Wireless Follow Focus

Hi Everyone!

I’m trying to make a wireless follow focus system for a DSLR using two Arduino boards linked with XBEE modules.

Parts List:
2x Arduino Duemilanove
2x XBEE Series 2 Modules with XBEE Shields
1x 10K Potentiometer
1x HiTec HS-422 Servo

I have managed to get the two Arduinos connected and I used the physical pixel application to confirm they were transmitting/receiving data.

I’ve written/bodged code to transfer the potentiometers position wirelessly to the second Arduino. However, although the transmitter is sending the potentiometers position correctly, the servo usually just jitters rather than responding to the position changes (although it will occasionally complete a full rotation).

I was wondering if anyone had any experience of this? Or if there are any glaring mistakes in my code?

Thanks :slight_smile:

Sender:

int potpin = 0; // analog pin used to connect the potentiometer
int sensorReading; // variable to read the value from the analog pin
int lastSensorReading;
int threshold = 1;
int message;

void setup()
{
Serial.begin(9600); // Open serial Port
}

void loop()
{
sensorReading = analogRead(potpin); //Read Pot Position
sensorReading = map(sensorReading, 0, 1023, 0, 179); //Map Pot Position to 180 degrees

if (abs(sensorReading - lastSensorReading) > threshold)
{
message = sensorReading; // Only send serial data if change in position is significant
Serial.print(message);
lastSensorReading = sensorReading;
}

delay(15);

}

Reciever:

#include <Servo.h>

Servo myservo;
int servovalue;

void setup() {
Serial.begin(9600); //Open Serial Port
myservo.attach(9); // Servo - Digital Pin 9
}

void loop() {

if (Serial.available() > 0) //Check if data is being recieved
{
servovalue = Serial.read();
myservo.write(servovalue); //send recieved value to Servo
delay(15);
}

}

Serial.print(message);

On the sender, this is converting your integer into a string.

servovalue = Serial.read();
 myservo.write(servovalue); //send recieved value to Servo

On the receiver, you are reading the first character and treating it as the complete value. It is not.

You have two choices. Since the sender has mapped the value into a byte-sized value, send the data as a byte. Or, receive the data as a string, and convert the string to an int that is used to position the servo.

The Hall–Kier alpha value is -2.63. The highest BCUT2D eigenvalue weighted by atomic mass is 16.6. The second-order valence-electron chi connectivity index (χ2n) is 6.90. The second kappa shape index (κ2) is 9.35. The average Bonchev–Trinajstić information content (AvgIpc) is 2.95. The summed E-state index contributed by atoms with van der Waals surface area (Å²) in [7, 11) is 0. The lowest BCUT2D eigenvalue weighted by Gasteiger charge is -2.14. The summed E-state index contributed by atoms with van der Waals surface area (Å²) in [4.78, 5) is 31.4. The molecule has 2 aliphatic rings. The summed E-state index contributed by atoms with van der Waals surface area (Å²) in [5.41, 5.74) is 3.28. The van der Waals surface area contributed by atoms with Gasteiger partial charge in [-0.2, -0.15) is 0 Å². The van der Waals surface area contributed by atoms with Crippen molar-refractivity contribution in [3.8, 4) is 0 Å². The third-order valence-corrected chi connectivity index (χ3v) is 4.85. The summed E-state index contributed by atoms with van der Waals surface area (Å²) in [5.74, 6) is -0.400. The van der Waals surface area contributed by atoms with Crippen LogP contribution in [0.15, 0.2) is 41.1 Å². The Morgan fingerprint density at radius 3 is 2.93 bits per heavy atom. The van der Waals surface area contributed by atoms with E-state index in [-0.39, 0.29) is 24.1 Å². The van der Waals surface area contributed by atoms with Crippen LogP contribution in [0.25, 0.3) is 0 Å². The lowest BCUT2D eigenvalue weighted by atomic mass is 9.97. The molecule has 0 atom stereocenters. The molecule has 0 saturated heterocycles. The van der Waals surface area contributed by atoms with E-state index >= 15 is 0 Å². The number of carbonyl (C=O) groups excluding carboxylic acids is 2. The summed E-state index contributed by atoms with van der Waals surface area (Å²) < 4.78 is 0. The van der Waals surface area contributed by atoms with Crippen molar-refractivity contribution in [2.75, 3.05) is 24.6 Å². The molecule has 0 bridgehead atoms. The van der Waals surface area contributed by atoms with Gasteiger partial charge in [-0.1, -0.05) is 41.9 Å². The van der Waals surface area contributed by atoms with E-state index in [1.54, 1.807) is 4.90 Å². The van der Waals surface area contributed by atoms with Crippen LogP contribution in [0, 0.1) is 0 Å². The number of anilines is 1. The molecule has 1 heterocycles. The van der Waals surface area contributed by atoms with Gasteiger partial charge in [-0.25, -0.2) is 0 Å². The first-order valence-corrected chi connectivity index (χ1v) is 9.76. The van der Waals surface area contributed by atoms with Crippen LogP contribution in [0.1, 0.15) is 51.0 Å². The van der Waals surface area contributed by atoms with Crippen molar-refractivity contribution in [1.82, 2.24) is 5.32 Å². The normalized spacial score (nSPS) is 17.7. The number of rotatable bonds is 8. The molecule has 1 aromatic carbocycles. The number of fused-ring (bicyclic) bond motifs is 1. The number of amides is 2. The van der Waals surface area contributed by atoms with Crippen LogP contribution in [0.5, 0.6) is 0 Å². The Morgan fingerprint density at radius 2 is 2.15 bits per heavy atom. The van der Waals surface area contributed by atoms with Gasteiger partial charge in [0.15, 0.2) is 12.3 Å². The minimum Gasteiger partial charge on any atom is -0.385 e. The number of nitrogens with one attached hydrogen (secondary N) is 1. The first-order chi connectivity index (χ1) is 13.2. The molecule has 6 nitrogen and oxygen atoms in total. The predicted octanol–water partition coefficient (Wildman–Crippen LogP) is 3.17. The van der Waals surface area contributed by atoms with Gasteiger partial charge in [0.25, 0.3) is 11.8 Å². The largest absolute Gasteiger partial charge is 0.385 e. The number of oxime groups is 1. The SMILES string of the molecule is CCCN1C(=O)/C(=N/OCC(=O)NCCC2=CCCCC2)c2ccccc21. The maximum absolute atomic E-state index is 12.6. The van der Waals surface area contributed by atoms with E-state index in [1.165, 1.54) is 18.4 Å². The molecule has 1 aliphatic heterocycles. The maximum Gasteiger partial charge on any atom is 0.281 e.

Could you show me how to do that, or direct me to somewhere I can learn how to? I'm not really much of a programmer! Thanks :)

You have two choices.

Could you show me how to do that, or direct me to somewhere I can learn how to?

http://shazam.econ.ubc.ca/flip/

Haha, ok! The first option please!

On the sender, you can change the variable type for message (which is a lousy name, by the way) to byte. Then, use Serial.write() in place of Serial.print().

On the receiver, no changes are needed.

I've made the changes and now the Serial Monitor for the sender shows Garbled AASCI characters instead of numerical values. The servo doesn't respond to potentiometer movement. Any more ideas?

[u]SENDER[/u]

int potpin = 0; // analog pin used to connect the potentiometer int sensorReading; // variable to read the value from the analog pin int lastSensorReading; int threshold = 1; byte position;

void setup() { Serial.begin(9600); // Open serial Port }

void loop() { sensorReading = analogRead(potpin); //Read Pot Position sensorReading = map(sensorReading, 0, 1023, 0, 179); //Map Pot Position to 180 degrees

if (abs(sensorReading - lastSensorReading) > threshold) { position = sensorReading; // Only send serial data if change in position is significant Serial.write(position); lastSensorReading = sensorReading; }

delay(15);

}

I’ve made the changes and now the Serial Monitor for the sender shows Garbled AASCI characters instead of numerical values.

That’s because you are not sending ASCII characters, but the serial monitor is trying to interpret them as such.

The serial monitor is not the intended recipient of the serial data, so it doesn’t matter whether it displays it correctly, not not.

What does the receiver do?

You can add the BYTE optional argument to the Serial.print command, to tell the serial monitor that the number is a number, not an ASCII value, for debugging purposes, if you NEED to see the value sent.